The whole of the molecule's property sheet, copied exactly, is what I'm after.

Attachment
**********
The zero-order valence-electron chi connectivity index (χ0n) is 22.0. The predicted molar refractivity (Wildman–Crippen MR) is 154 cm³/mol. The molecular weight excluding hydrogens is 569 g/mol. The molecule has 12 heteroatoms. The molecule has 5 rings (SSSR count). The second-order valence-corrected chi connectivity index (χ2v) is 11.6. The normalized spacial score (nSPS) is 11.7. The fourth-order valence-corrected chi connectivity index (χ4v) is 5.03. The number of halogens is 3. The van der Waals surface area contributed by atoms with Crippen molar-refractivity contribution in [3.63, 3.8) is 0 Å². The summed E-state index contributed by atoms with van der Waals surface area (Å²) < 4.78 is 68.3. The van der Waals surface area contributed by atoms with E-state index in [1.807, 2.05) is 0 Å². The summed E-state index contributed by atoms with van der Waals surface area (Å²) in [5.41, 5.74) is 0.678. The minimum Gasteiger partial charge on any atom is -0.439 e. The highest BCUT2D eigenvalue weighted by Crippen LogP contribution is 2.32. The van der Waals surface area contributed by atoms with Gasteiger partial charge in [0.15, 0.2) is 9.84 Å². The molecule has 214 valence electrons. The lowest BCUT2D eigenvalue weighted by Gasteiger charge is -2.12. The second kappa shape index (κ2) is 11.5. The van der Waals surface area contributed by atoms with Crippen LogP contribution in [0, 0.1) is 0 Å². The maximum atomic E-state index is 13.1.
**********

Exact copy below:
The zero-order valence-electron chi connectivity index (χ0n) is 22.0. The predicted molar refractivity (Wildman–Crippen MR) is 154 cm³/mol. The molecular weight excluding hydrogens is 569 g/mol. The molecule has 12 heteroatoms. The molecule has 5 rings (SSSR count). The second-order valence-corrected chi connectivity index (χ2v) is 11.6. The normalized spacial score (nSPS) is 11.7. The fourth-order valence-corrected chi connectivity index (χ4v) is 5.03. The number of halogens is 3. The van der Waals surface area contributed by atoms with Crippen molar-refractivity contribution in [3.63, 3.8) is 0 Å². The summed E-state index contributed by atoms with van der Waals surface area (Å²) < 4.78 is 68.3. The van der Waals surface area contributed by atoms with E-state index in [1.807, 2.05) is 0 Å². The summed E-state index contributed by atoms with van der Waals surface area (Å²) in [5.41, 5.74) is 0.678. The minimum Gasteiger partial charge on any atom is -0.439 e. The highest BCUT2D eigenvalue weighted by Crippen LogP contribution is 2.32. The van der Waals surface area contributed by atoms with Gasteiger partial charge in [0.15, 0.2) is 9.84 Å². The molecule has 214 valence electrons. The lowest BCUT2D eigenvalue weighted by Gasteiger charge is -2.12. The second kappa shape index (κ2) is 11.5. The van der Waals surface area contributed by atoms with Crippen LogP contribution in [0, 0.1) is 0 Å². The maximum atomic E-state index is 13.1.